By Constantinos N. Phellas
The World Health Organization once asked (2002): “As people are living longer, how can the quality of life in old age be improved? How do we help people remain active and independent as they age? How do we strengthen health promotion and prevention policies especially those directed to older people?” (“Active Ageing”, pp.5, WHO)*
If by 2025 one third of Europe will be aged 60 and over, and by 2050 half the population of Europe will be 50 or older, it is vital to construct questions such as those imposed by the World Health Organization as the aging population is one of the main contributors in shaping today and tomorrows economic and social developments of Europe. It is inevitably true that the demographic state of Europe is changing and can be characterized by the shrinking number of young people; an increase in life expectancy and a dramatic drop in infant mortality. The consequences of such a demographic transition will have a tremendous impact on the economy, care, social development; welfare and well-being in European societies (Agent et al. 2006). To prevent such costly impacts on the population as a whole special attention needs to be placed on promoting health and good quality of life in older age. Investing in both are important determinants of economic growth, competitiveness, labor supply and the decreasing likelihood of early retirement.
Older people have their own population-specific health challenges, such as Alzheimer’s disease, osteoporosis, diabetes, prostate cancer, menopause, and hypertension. Human immunodeficiency virus (HIV) infection and acquired immunodeficiency syndrome (AIDS) are seldom discussed within this community. Prevention, counselling, testing and education efforts are not being directed their way. In addition, few practitioners are experts both in HIV and health problems associated with ageing, resulting in misdiagnosis – especially in the early stages when AIDS symptoms such as fatigue, weight loss, night sweats, and diminished appetite are dismissed as part of the ageing process.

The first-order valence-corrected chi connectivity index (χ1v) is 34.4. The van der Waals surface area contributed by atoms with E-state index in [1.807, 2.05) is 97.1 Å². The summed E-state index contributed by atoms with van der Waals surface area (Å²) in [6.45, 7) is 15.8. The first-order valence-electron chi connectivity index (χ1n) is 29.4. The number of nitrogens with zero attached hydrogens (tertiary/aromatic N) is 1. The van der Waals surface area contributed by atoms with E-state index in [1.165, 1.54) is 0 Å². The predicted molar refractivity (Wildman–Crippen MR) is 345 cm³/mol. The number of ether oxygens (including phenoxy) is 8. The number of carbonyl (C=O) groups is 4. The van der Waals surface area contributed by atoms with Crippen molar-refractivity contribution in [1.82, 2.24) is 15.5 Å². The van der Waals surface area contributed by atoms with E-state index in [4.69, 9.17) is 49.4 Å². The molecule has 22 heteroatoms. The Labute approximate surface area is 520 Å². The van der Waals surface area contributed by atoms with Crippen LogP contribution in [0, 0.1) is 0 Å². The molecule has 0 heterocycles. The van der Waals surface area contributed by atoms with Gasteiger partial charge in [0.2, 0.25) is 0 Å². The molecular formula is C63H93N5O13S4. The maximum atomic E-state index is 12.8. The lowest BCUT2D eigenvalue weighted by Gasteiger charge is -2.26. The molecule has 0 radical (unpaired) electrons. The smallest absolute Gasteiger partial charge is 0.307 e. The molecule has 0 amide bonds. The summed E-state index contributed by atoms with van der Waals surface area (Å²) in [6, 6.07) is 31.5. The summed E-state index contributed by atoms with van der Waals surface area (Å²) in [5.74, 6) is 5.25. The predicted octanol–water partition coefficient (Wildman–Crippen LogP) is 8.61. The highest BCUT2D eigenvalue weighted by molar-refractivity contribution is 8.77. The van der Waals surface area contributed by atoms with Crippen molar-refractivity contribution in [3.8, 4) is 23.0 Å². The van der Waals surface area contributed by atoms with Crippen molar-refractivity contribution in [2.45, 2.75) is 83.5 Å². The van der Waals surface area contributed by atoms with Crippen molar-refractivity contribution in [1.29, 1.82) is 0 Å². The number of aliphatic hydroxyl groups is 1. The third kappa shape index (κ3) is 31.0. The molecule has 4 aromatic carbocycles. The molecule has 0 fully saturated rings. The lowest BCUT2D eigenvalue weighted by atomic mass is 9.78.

Additionally, since AIDS education, social services, and prevention programmes have generally been aimed at younger populations, older people are less informed about their risk status and modes of protection. Furthermore, very few HIV-related social support services have targeted the needs of the elderly, perhaps because older People over 50 are not considered to be sexually active or are assumed to be in monogamous, heterosexual relationships. Nevertheless, many are sexually active, often demonstrating risky sexual behaviour that may be combined with the use of alcohol, drugs and other illegal substances.
Research Project: The Case of Cyprus
23 Older Cypriot People Living with HIV (OCPLWH) were recruited in order to take part in a self-completed questionnaire examining their experience of living with HIV, their needs and how they had addressed their needs (The questionnaire used was developed by the Terrence Higgins Trust in a similar type of research)
(1) OCPLWH face extreme difficulty they face on a daily basis, most crucially the fear of facing rejection if their HIV status were to be discovered by other people, (2) Many older people live in assisted living communities, where there is still great stigma attached to HIV/AIDS, often associated with homosexuality and/or substance abuse. Management may be resistant to providing HIV/AIDS educational materials or presentations in their facilities, (3) The majority of the participants remain constrained by their immediate circumstances – by poor housing, illness and disability, treatment side effects, discrimination and poverty, (4) On a small island like Cyprus, where “everybody know everything about everybody”, and visibly, not being able to speak openly about one’s HIV status is a very tough burden for OPLWH, (5) There was a very strong consensus among all the people that took part in the research there is a great need for social and psychological support for OCPLWH, (6) Doctors and nurses often do not consider HIV to be a risk for their older patients. Doctors in Cyprus rarely or never ask patients older than 50 years questions about HIV/AIDS or discussed risk factor reduction
* Active Ageing: A Policy Framework
Editors: WHO, Number of pages: 59, Publication date: April 2002,
WHO reference number: WHO/NMH/NPH/02.8
Professor Constantinos N. Phellas is Vice Rector for Faculty & Research at the University of Nicosia and Visiting Professor at the Hellenic Observatory, LSE
An event around this topic was organised on Monday 13 November. For more information click here